India moves to ban booming commercial surrogacy business

Indian surrogate mothers during a peaceful protest at a hospital in India on Oct 29, 2015.
Indian surrogate mothers during a peaceful protest at a hospital in India on Oct 29, 2015. PHOTO: AFP

NEW DELHI (AFP) - India's government on Wednesday (Aug 24) approved plans to ban the booming commercial surrogacy industry, a move that would block thousands of foreign couples who flock to centres in the country to have a baby.

Foreign Minister Sushma Swaraj said Cabinet approved a Bill to restrict surrogacy services to local married couples, following concerns about the exploitation of young, poor Indian women who bear babies for others.

"This is a comprehensive Bill to completely ban commercial surrogacy," Ms Swaraj told reporters after the Cabinet meeting.

"Childless couples, who are medically unfit to have children, can take help from a close relative, which is called altruistic surrogacy," she said.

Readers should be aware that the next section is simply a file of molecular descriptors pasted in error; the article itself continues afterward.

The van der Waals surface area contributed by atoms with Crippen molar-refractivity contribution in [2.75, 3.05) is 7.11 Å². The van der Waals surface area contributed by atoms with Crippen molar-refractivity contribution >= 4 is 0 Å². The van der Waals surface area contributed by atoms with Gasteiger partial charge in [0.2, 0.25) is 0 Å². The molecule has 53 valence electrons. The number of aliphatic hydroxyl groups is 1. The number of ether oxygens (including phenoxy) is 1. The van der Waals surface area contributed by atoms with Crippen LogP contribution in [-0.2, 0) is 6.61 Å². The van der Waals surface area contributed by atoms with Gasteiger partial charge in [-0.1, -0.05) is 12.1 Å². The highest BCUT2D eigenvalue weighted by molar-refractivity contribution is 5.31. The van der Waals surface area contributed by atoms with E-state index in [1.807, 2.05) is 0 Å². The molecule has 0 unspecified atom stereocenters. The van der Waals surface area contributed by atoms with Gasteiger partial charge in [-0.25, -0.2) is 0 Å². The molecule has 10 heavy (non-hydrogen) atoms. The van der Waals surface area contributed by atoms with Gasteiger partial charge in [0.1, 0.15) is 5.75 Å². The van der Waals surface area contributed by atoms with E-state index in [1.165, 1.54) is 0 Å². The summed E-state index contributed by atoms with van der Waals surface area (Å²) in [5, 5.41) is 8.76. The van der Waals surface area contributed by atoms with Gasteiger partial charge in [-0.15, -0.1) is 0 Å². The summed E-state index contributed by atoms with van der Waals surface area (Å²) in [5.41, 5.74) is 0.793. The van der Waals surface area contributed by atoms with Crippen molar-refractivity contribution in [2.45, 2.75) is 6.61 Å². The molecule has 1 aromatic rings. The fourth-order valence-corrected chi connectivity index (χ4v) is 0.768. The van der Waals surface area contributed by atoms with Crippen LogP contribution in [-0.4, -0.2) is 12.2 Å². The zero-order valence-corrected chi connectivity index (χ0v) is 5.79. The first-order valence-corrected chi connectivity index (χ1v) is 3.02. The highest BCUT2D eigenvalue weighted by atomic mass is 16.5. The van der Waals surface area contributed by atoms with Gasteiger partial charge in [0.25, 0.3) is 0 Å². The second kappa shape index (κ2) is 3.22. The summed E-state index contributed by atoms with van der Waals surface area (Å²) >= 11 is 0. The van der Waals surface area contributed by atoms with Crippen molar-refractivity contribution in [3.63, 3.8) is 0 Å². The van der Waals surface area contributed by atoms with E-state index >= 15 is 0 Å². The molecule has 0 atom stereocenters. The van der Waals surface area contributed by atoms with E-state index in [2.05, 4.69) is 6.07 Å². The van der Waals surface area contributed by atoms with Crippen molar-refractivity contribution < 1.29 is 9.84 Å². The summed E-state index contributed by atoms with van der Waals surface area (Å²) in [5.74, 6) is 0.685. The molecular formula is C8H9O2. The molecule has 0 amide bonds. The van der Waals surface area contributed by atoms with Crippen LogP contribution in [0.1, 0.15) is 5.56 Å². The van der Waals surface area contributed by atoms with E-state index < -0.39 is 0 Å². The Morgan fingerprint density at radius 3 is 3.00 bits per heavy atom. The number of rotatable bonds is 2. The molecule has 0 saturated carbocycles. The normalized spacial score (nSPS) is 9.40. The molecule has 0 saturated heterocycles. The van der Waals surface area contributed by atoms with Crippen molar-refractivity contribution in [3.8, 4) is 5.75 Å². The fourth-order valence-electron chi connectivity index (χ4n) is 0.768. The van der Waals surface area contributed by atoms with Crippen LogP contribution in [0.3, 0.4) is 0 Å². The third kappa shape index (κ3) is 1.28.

Ms Swaraj said foreign couples, along with all single or gay prospective parents, would be barred from surrogacy services in India if parliament passed the Bill.

The government last year flagged the shutdown of the multi-million dollar industry, sparking an outcry from fertility specialists at the country's 2,000-odd centres.

Ranks of childless foreign couples have flocked to the country in recent years looking for a cheap, legal and simple route to parenthood.

But critics of the industry said a lack of legislation encouraged "rent-a-womb" exploitation of impoverished Indian women who lacked rights in surrogacy arrangements.

Ms Swaraj said the Bill would also address concerns about the welfare of the child, following reports disabled babies have been rejected by couples.

Some 2,000 infertile couples hire the wombs of Indian women to carry their embryos through to birth every year, according to the government.

India, with cheap technology, skilled doctors and a steady supply of local surrogates, is one of relatively few countries where women can be paid to carry another's child.

Surrogacy for profit is illegal in many other countries.

Ms Swaraj said the ban would be introduced 10 months after the Bill was passed in parliament, to allow pregnant women already in arrangements with couples time to give birth.